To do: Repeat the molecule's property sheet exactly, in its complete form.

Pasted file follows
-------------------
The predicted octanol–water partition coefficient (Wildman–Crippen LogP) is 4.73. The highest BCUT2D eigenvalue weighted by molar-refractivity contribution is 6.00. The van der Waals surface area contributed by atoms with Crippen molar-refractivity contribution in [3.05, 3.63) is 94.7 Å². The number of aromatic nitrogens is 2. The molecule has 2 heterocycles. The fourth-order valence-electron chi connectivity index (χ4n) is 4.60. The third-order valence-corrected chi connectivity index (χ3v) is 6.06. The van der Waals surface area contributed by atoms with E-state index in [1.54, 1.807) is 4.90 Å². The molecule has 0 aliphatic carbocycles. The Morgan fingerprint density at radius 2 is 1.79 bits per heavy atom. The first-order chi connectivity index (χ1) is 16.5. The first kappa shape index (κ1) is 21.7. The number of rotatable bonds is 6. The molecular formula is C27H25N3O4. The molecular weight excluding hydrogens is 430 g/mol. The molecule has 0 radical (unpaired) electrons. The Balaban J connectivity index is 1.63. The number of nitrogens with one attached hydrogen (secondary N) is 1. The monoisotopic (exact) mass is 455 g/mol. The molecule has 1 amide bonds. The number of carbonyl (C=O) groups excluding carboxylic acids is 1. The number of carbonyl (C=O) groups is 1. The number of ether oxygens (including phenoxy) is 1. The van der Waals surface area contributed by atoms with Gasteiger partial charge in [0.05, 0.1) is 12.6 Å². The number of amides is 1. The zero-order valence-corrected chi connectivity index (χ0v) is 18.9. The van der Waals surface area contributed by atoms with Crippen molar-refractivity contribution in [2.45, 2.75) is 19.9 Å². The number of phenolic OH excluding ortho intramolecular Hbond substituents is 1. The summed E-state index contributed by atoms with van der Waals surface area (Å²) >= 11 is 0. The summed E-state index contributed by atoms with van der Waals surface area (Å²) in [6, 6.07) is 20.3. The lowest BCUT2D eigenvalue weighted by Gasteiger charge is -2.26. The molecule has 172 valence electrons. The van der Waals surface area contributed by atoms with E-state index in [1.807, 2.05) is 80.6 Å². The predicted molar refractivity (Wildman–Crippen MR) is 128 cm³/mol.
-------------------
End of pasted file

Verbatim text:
The predicted octanol–water partition coefficient (Wildman–Crippen LogP) is 4.73. The highest BCUT2D eigenvalue weighted by molar-refractivity contribution is 6.00. The van der Waals surface area contributed by atoms with Crippen molar-refractivity contribution in [3.05, 3.63) is 94.7 Å². The number of aromatic nitrogens is 2. The molecule has 2 heterocycles. The fourth-order valence-electron chi connectivity index (χ4n) is 4.60. The third-order valence-corrected chi connectivity index (χ3v) is 6.06. The van der Waals surface area contributed by atoms with E-state index in [1.54, 1.807) is 4.90 Å². The molecule has 0 aliphatic carbocycles. The Morgan fingerprint density at radius 2 is 1.79 bits per heavy atom. The first-order chi connectivity index (χ1) is 16.5. The first kappa shape index (κ1) is 21.7. The number of rotatable bonds is 6. The molecular formula is C27H25N3O4. The molecular weight excluding hydrogens is 430 g/mol. The molecule has 0 radical (unpaired) electrons. The Balaban J connectivity index is 1.63. The number of nitrogens with one attached hydrogen (secondary N) is 1. The monoisotopic (exact) mass is 455 g/mol. The molecule has 1 amide bonds. The number of carbonyl (C=O) groups excluding carboxylic acids is 1. The number of carbonyl (C=O) groups is 1. The number of ether oxygens (including phenoxy) is 1. The van der Waals surface area contributed by atoms with Gasteiger partial charge in [0.05, 0.1) is 12.6 Å². The number of amides is 1. The zero-order valence-corrected chi connectivity index (χ0v) is 18.9. The van der Waals surface area contributed by atoms with Crippen molar-refractivity contribution in [2.45, 2.75) is 19.9 Å². The number of phenolic OH excluding ortho intramolecular Hbond substituents is 1. The summed E-state index contributed by atoms with van der Waals surface area (Å²) >= 11 is 0. The summed E-state index contributed by atoms with van der Waals surface area (Å²) in [6, 6.07) is 20.3. The lowest BCUT2D eigenvalue weighted by Gasteiger charge is -2.26. The molecule has 172 valence electrons. The van der Waals surface area contributed by atoms with E-state index in [1.807, 2.05) is 80.6 Å². The predicted molar refractivity (Wildman–Crippen MR) is 128 cm³/mol.